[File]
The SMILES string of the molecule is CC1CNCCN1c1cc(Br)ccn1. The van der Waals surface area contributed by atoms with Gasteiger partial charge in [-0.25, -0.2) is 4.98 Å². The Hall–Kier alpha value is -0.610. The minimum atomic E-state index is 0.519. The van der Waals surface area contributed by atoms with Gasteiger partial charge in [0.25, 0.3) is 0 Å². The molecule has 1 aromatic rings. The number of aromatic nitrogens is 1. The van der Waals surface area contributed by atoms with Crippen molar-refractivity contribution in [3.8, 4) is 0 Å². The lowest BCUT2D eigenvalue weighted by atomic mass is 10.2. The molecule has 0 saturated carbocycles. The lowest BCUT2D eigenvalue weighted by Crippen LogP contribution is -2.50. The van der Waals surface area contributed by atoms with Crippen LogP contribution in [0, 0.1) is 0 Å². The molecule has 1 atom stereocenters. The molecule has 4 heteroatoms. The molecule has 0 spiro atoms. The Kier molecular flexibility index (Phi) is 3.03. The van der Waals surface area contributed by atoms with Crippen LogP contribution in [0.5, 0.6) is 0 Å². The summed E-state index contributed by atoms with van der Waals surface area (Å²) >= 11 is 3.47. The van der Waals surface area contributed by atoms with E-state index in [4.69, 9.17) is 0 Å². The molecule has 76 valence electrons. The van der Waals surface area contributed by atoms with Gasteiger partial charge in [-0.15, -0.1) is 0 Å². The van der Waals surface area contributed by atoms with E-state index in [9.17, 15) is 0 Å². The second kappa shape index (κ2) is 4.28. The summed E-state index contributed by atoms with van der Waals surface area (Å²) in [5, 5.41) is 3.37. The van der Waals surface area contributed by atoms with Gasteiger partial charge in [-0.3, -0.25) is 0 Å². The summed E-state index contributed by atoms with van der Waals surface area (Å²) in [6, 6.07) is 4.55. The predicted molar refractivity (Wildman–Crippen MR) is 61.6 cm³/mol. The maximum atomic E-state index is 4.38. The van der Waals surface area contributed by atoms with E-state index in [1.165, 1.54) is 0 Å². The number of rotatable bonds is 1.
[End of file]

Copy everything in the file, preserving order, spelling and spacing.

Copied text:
The SMILES string of the molecule is CC1CNCCN1c1cc(Br)ccn1. The van der Waals surface area contributed by atoms with Gasteiger partial charge in [-0.25, -0.2) is 4.98 Å². The Hall–Kier alpha value is -0.610. The minimum atomic E-state index is 0.519. The van der Waals surface area contributed by atoms with Gasteiger partial charge in [0.25, 0.3) is 0 Å². The molecule has 1 aromatic rings. The number of aromatic nitrogens is 1. The van der Waals surface area contributed by atoms with Crippen molar-refractivity contribution in [3.8, 4) is 0 Å². The lowest BCUT2D eigenvalue weighted by atomic mass is 10.2. The molecule has 0 saturated carbocycles. The lowest BCUT2D eigenvalue weighted by Crippen LogP contribution is -2.50. The van der Waals surface area contributed by atoms with Crippen LogP contribution in [0, 0.1) is 0 Å². The molecule has 1 atom stereocenters. The molecule has 4 heteroatoms. The molecule has 0 spiro atoms. The Kier molecular flexibility index (Phi) is 3.03. The van der Waals surface area contributed by atoms with Crippen LogP contribution in [0.5, 0.6) is 0 Å². The summed E-state index contributed by atoms with van der Waals surface area (Å²) >= 11 is 3.47. The van der Waals surface area contributed by atoms with E-state index in [4.69, 9.17) is 0 Å². The molecule has 76 valence electrons. The van der Waals surface area contributed by atoms with Gasteiger partial charge in [-0.15, -0.1) is 0 Å². The van der Waals surface area contributed by atoms with E-state index in [9.17, 15) is 0 Å². The second kappa shape index (κ2) is 4.28. The summed E-state index contributed by atoms with van der Waals surface area (Å²) in [5, 5.41) is 3.37. The van der Waals surface area contributed by atoms with Gasteiger partial charge in [-0.3, -0.25) is 0 Å². The summed E-state index contributed by atoms with van der Waals surface area (Å²) in [6, 6.07) is 4.55. The predicted molar refractivity (Wildman–Crippen MR) is 61.6 cm³/mol. The maximum atomic E-state index is 4.38. The van der Waals surface area contributed by atoms with E-state index in [1.165, 1.54) is 0 Å². The number of rotatable bonds is 1.